The RapidPM Blog

We are speaking Java, because it is a great pleasure for us.

Introducing TinkerForge-Fluent

Having engaged myself in contributing to AssertJ i stumbled over the idea of making the Tinkerforge API more fluent. So this short article represents a first approach of a fluent Java-Tinkerforge API which uses all the advantages of fluent interfaces.

Consider the following example which connects to a temperature, a ambientlight, a barometer and a humdity sensor and prints all changes on the System.out.
IPConnection ipcon = new IPConnection();
BrickletTemperature brickletTemperature = new BrickletTemperature("dXj", ipcon);
BrickletAmbientLight brickletAmbientLight = new BrickletAmbientLight("jy2", ipcon);
BrickletBarometer brickletBarometer = new BrickletBarometer("jY4", ipcon);
BrickletHumidity brickletHumidity = new BrickletHumidity("kfd", ipcon);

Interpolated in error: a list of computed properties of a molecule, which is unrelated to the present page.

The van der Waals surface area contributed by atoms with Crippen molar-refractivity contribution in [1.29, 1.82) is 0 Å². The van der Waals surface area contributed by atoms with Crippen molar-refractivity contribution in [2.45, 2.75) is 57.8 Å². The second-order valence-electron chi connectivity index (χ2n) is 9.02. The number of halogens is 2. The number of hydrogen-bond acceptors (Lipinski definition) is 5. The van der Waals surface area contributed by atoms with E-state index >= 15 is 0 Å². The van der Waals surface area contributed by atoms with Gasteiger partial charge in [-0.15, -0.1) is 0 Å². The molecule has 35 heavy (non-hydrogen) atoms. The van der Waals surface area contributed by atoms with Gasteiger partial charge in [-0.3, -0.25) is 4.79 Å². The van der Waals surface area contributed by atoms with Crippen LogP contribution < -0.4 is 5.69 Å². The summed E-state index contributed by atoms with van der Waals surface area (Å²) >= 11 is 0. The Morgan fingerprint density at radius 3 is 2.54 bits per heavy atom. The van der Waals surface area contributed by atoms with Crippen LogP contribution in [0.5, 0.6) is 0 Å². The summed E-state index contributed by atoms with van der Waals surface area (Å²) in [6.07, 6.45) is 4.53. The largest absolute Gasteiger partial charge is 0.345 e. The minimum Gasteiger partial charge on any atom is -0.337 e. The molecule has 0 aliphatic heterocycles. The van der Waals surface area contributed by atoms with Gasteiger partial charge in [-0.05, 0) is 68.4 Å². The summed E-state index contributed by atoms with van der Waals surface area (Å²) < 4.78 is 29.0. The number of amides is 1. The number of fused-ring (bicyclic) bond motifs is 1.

ipcon.connect("localhost", 4223);

brickletTemperature.setTemperatureCallbackPeriod(100);
brickletTemperature.addTemperatureListener(temperature -> System.out.println("temperature: " + temperature));

brickletAmbientLight.setIlluminanceCallbackPeriod(100);
brickletAmbientLight.addIlluminanceListener(ambientLight -> System.out.println("ambientLight: " + ambientLight));

brickletBarometer.setAirPressureCallbackPeriod(100);
brickletBarometer.addAirPressureListener(airpressure -> System.out.println("airpressure: " + airpressure));

brickletHumidity.setHumidityCallbackPeriod(100);
brickletHumidity.addHumidityListener(humidity -> System.out.println("humidity: " + humidity));

System.out.println("Press key to exit");
System.in.read();
ipcon.disconnect();
And now look at this one: ;)
IPConnection ipcon = Tinkerforges.connectTo("localhost")
 .withSensor(temperature("dXj").temperaturListener(e -> System.out.println("temperature: " + e)))
 .withSensor(ambientLight("jy2").illuminanceListener(e -> System.out.println("ambientLight: " + e)))